Conclusion

The above judgment of the Supreme Court has become a landmark and has paved way for a fresh defense that can be taken by corporate debtor to avoid initiation of insolvency proceedings against them, especially in those cases where an award or decree exceeding the default amount has already been passed in Corporate Debtor’s favour and such award or decree is either pending an execution or an appeal against such decree or award is filed by the Award-Debtor or Judgment-Debtor. The impact this ruling creates on pending petitions filed under Section 7[27] of the IBC before NCLTs would be noteworthy.  

The present judgment has set a completely new view point for the initiation of insolvency proceedings against the corporate debtor by the financial creditors, which seems to put the financial creditors on a backfoot.

It must be noted that IBC was enacted for reasonably expeditious, time bound insolvency resolution of corporate bodies as observed by the Supreme Court in Swiss Ribbons[28]. It was observed in this case that timely resolution of a Corporate Debtor by an effective legal framework and process, would support the development of the credit market.

Prior to enactment of the Insolvency and Bankruptcy Code, 2016, there was no consolidated legislation in India that dealt with insolvency and bankruptcy. Provisions covering insolvency and bankruptcy for corporate bodies could be found in the Sick Industrial Companies (Special Provisions) Act (SICA), 1985, the Recovery of Debts Due to Banks and Financial Institutions Act, 1993, the Securitisation and Reconstruction of Financial Assets and Enforcement of Security Interest Act, 2002, and the Companies Act, 2013. The predicaments that these varied laws posed were existence of multiple fora for realization of debt and lack of harmony among them, which resulted in undue delay.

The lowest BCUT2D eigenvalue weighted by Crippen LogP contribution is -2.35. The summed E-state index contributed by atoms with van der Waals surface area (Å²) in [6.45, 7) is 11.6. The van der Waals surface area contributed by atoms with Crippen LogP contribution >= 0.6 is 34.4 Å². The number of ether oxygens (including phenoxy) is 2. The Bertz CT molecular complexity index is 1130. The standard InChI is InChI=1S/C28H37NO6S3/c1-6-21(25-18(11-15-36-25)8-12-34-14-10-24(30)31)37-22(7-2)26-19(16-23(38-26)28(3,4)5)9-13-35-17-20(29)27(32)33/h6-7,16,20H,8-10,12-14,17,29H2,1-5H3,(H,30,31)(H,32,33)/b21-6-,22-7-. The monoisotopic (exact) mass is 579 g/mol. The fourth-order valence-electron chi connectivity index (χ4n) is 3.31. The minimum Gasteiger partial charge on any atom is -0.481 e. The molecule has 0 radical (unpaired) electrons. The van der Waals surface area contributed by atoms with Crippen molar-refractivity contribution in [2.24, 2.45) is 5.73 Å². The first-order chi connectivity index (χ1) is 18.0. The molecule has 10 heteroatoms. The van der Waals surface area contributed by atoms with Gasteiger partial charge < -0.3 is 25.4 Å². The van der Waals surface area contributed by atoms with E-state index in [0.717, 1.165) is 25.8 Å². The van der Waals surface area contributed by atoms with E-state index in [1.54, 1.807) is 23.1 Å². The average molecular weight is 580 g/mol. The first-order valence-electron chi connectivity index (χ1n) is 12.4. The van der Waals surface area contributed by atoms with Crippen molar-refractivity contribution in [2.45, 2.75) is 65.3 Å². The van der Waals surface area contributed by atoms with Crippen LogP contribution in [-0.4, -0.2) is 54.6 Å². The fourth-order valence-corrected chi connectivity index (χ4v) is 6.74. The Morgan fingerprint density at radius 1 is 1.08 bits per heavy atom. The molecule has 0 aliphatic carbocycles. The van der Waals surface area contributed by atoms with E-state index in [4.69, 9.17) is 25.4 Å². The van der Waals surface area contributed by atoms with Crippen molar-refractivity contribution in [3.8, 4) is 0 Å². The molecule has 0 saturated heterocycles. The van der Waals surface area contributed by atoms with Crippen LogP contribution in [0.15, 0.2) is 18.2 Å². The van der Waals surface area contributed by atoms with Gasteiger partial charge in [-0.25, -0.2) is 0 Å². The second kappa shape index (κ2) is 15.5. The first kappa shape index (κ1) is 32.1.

It is imperative to mention here that if the Apex Court continues to defy the main objective of the code by contradicting its own settled principles, then unfortunately the fate of IBC would be similar to that of the Sick Industrial Companies (Special Provisions) Act (SICA), 1985, the Recovery of Debts Due to Banks and Financial Institutions Act, 1993,  and would lead to flood of unnecessary litigation.

 

Reference:

[1] Insolvency and Bankruptcy Code, 2016, No. 31, Acts of Parliament, 2016 (India).

[2] [2017] ibclaw.in 02 SC

[3] [2017] ibclaw.in 01 SC

[4] [2019] ibclaw.in 03 SC

[5] Insolvency Bankruptcy Code, 2016, § 5(8), No. 31, Acts of Parliament, 2016 (India).

[6] (2021) ibclaw.in 68 SC

[7] Insolvency Bankruptcy Code, 2016, § 3(12), No. 31, Acts of Parliament, 2016 (India).

[8] Insolvency Bankruptcy Code, 2016, § 7(1), No. 31, Acts of Parliament, 2016 (India).

[9] Insolvency Bankruptcy Code, 2016, § 7, No. 31, Acts of Parliament, 2016 (India).

[10] (2022) ibclaw.in 91 SC

[11] Insolvency Bankruptcy Code, 2016, § 7(5)(a), No. 31, Acts of Parliament, 2016 (India).

[12] Insolvency Bankruptcy Code, 2016, § 6, No. 31, Acts of Parliament, 2016 (India).

[13] Insolvency Bankruptcy Code, 2016, § 7(5)(a), No. 31, Acts of Parliament, 2016 (India).

[14]supra note 11.

[15] Insolvency Bankruptcy Code, 2016, § 7, No. 31, Acts of Parliament, 2016 (India).

[16] [2017] ibclaw.in 02 SC

[17] supra note 9.

[18] supra note 9.

[19] supra note 11.

[20] supra note 7.

[21] supra note11.

[22] Insolvency Bankruptcy Code, 2016, § 9(5)(a), No. 31, Acts of Parliament, 2016 (India).

[23] Id.

[24] supra note 11.

[25] supra note 9.

[26] supra note 9.

[27] supra note 9.

[28] supra note 4.